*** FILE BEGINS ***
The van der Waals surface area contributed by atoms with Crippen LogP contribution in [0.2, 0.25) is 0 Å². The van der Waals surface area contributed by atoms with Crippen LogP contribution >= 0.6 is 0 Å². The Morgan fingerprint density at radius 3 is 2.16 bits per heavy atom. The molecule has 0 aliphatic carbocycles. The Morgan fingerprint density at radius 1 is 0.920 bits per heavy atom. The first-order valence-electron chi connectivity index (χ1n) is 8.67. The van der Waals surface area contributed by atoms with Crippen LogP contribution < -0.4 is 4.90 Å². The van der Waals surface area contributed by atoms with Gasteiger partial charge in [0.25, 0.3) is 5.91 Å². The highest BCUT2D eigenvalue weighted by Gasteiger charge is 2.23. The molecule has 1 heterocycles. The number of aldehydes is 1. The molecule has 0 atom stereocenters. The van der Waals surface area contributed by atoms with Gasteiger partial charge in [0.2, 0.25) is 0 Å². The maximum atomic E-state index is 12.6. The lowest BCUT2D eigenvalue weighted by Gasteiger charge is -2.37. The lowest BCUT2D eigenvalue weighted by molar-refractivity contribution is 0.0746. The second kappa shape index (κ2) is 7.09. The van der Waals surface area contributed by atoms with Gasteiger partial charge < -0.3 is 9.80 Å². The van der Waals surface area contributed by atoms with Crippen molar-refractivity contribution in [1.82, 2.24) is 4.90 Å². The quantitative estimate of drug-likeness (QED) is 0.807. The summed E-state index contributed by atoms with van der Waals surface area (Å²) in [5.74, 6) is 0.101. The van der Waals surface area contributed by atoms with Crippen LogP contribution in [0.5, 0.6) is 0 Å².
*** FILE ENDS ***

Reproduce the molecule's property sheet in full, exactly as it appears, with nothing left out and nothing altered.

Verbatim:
The van der Waals surface area contributed by atoms with Crippen LogP contribution in [0.2, 0.25) is 0 Å². The van der Waals surface area contributed by atoms with Crippen LogP contribution >= 0.6 is 0 Å². The Morgan fingerprint density at radius 3 is 2.16 bits per heavy atom. The molecule has 0 aliphatic carbocycles. The Morgan fingerprint density at radius 1 is 0.920 bits per heavy atom. The first-order valence-electron chi connectivity index (χ1n) is 8.67. The van der Waals surface area contributed by atoms with Crippen LogP contribution < -0.4 is 4.90 Å². The van der Waals surface area contributed by atoms with Gasteiger partial charge in [0.25, 0.3) is 5.91 Å². The highest BCUT2D eigenvalue weighted by Gasteiger charge is 2.23. The molecule has 1 heterocycles. The number of aldehydes is 1. The molecule has 0 atom stereocenters. The van der Waals surface area contributed by atoms with Gasteiger partial charge in [0.2, 0.25) is 0 Å². The maximum atomic E-state index is 12.6. The lowest BCUT2D eigenvalue weighted by Gasteiger charge is -2.37. The lowest BCUT2D eigenvalue weighted by molar-refractivity contribution is 0.0746. The second kappa shape index (κ2) is 7.09. The van der Waals surface area contributed by atoms with Gasteiger partial charge < -0.3 is 9.80 Å². The van der Waals surface area contributed by atoms with Crippen molar-refractivity contribution in [1.82, 2.24) is 4.90 Å². The quantitative estimate of drug-likeness (QED) is 0.807. The summed E-state index contributed by atoms with van der Waals surface area (Å²) in [5.74, 6) is 0.101. The van der Waals surface area contributed by atoms with Crippen LogP contribution in [0.5, 0.6) is 0 Å².